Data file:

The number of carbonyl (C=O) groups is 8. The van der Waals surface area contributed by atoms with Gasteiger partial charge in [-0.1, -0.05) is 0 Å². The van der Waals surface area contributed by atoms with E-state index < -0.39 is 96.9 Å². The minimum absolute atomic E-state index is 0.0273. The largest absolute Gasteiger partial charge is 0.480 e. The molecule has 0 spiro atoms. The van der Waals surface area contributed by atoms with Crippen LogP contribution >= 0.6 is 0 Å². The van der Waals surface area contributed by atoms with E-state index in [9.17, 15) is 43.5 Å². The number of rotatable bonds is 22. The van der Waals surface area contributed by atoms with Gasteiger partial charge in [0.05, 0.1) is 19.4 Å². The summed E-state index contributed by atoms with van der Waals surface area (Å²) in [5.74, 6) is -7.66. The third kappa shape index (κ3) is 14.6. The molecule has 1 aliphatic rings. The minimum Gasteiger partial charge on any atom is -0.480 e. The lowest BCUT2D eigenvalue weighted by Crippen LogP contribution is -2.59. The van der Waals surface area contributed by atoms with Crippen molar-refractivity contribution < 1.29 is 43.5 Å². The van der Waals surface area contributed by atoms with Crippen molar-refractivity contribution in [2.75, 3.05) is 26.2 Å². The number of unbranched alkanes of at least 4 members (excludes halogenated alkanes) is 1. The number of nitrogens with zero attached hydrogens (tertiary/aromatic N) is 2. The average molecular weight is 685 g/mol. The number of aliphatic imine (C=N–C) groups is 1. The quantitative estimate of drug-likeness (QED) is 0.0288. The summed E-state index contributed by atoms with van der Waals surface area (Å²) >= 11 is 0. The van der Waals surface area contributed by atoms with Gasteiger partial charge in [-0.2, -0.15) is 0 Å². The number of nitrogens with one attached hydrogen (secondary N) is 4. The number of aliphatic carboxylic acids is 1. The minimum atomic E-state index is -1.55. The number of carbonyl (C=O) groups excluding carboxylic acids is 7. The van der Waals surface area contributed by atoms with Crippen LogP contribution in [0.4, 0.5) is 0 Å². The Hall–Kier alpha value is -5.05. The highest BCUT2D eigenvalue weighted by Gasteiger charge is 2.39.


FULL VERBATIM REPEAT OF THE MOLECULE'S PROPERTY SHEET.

The number of carbonyl (C=O) groups is 8. The van der Waals surface area contributed by atoms with Gasteiger partial charge in [-0.1, -0.05) is 0 Å². The van der Waals surface area contributed by atoms with E-state index < -0.39 is 96.9 Å². The minimum absolute atomic E-state index is 0.0273. The largest absolute Gasteiger partial charge is 0.480 e. The molecule has 0 spiro atoms. The van der Waals surface area contributed by atoms with Crippen LogP contribution >= 0.6 is 0 Å². The van der Waals surface area contributed by atoms with E-state index in [9.17, 15) is 43.5 Å². The number of rotatable bonds is 22. The van der Waals surface area contributed by atoms with Gasteiger partial charge in [0.05, 0.1) is 19.4 Å². The summed E-state index contributed by atoms with van der Waals surface area (Å²) in [5.74, 6) is -7.66. The third kappa shape index (κ3) is 14.6. The molecule has 1 aliphatic rings. The minimum Gasteiger partial charge on any atom is -0.480 e. The lowest BCUT2D eigenvalue weighted by Crippen LogP contribution is -2.59. The van der Waals surface area contributed by atoms with Crippen molar-refractivity contribution < 1.29 is 43.5 Å². The van der Waals surface area contributed by atoms with Crippen molar-refractivity contribution in [2.75, 3.05) is 26.2 Å². The number of unbranched alkanes of at least 4 members (excludes halogenated alkanes) is 1. The number of nitrogens with zero attached hydrogens (tertiary/aromatic N) is 2. The average molecular weight is 685 g/mol. The number of aliphatic imine (C=N–C) groups is 1. The quantitative estimate of drug-likeness (QED) is 0.0288. The summed E-state index contributed by atoms with van der Waals surface area (Å²) >= 11 is 0. The van der Waals surface area contributed by atoms with Gasteiger partial charge in [-0.2, -0.15) is 0 Å². The number of nitrogens with one attached hydrogen (secondary N) is 4. The number of aliphatic carboxylic acids is 1. The minimum atomic E-state index is -1.55. The number of carbonyl (C=O) groups excluding carboxylic acids is 7. The van der Waals surface area contributed by atoms with Crippen LogP contribution in [0.4, 0.5) is 0 Å². The Hall–Kier alpha value is -5.05. The highest BCUT2D eigenvalue weighted by Gasteiger charge is 2.39.